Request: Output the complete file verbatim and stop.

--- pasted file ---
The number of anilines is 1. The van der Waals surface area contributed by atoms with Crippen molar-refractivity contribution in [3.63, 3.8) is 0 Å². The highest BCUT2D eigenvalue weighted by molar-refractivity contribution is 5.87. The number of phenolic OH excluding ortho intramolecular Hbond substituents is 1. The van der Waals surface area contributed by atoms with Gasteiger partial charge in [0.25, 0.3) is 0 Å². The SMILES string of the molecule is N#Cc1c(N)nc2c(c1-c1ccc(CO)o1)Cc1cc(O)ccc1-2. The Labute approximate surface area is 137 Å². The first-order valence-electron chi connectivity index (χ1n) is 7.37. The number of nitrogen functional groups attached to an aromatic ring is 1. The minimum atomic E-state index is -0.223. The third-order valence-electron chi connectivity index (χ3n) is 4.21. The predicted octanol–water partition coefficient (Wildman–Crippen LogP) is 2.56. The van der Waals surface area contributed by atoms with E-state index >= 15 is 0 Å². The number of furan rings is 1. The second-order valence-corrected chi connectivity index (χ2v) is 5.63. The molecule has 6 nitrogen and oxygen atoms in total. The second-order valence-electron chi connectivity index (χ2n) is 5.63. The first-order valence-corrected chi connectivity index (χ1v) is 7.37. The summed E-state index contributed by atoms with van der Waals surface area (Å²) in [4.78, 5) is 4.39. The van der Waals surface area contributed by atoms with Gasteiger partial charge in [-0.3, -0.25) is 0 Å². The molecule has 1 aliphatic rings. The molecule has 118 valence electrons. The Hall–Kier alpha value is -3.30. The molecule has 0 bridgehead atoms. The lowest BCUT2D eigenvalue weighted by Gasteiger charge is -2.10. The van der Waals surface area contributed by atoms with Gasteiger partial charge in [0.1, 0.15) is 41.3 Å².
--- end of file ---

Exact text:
The number of anilines is 1. The van der Waals surface area contributed by atoms with Crippen molar-refractivity contribution in [3.63, 3.8) is 0 Å². The highest BCUT2D eigenvalue weighted by molar-refractivity contribution is 5.87. The number of phenolic OH excluding ortho intramolecular Hbond substituents is 1. The van der Waals surface area contributed by atoms with Gasteiger partial charge in [0.25, 0.3) is 0 Å². The SMILES string of the molecule is N#Cc1c(N)nc2c(c1-c1ccc(CO)o1)Cc1cc(O)ccc1-2. The Labute approximate surface area is 137 Å². The first-order valence-electron chi connectivity index (χ1n) is 7.37. The number of nitrogen functional groups attached to an aromatic ring is 1. The minimum atomic E-state index is -0.223. The third-order valence-electron chi connectivity index (χ3n) is 4.21. The predicted octanol–water partition coefficient (Wildman–Crippen LogP) is 2.56. The van der Waals surface area contributed by atoms with E-state index >= 15 is 0 Å². The number of furan rings is 1. The second-order valence-corrected chi connectivity index (χ2v) is 5.63. The molecule has 6 nitrogen and oxygen atoms in total. The second-order valence-electron chi connectivity index (χ2n) is 5.63. The first-order valence-corrected chi connectivity index (χ1v) is 7.37. The summed E-state index contributed by atoms with van der Waals surface area (Å²) in [4.78, 5) is 4.39. The van der Waals surface area contributed by atoms with Gasteiger partial charge in [-0.3, -0.25) is 0 Å². The molecule has 1 aliphatic rings. The molecule has 118 valence electrons. The Hall–Kier alpha value is -3.30. The molecule has 0 bridgehead atoms. The lowest BCUT2D eigenvalue weighted by Gasteiger charge is -2.10. The van der Waals surface area contributed by atoms with Gasteiger partial charge in [0.1, 0.15) is 41.3 Å².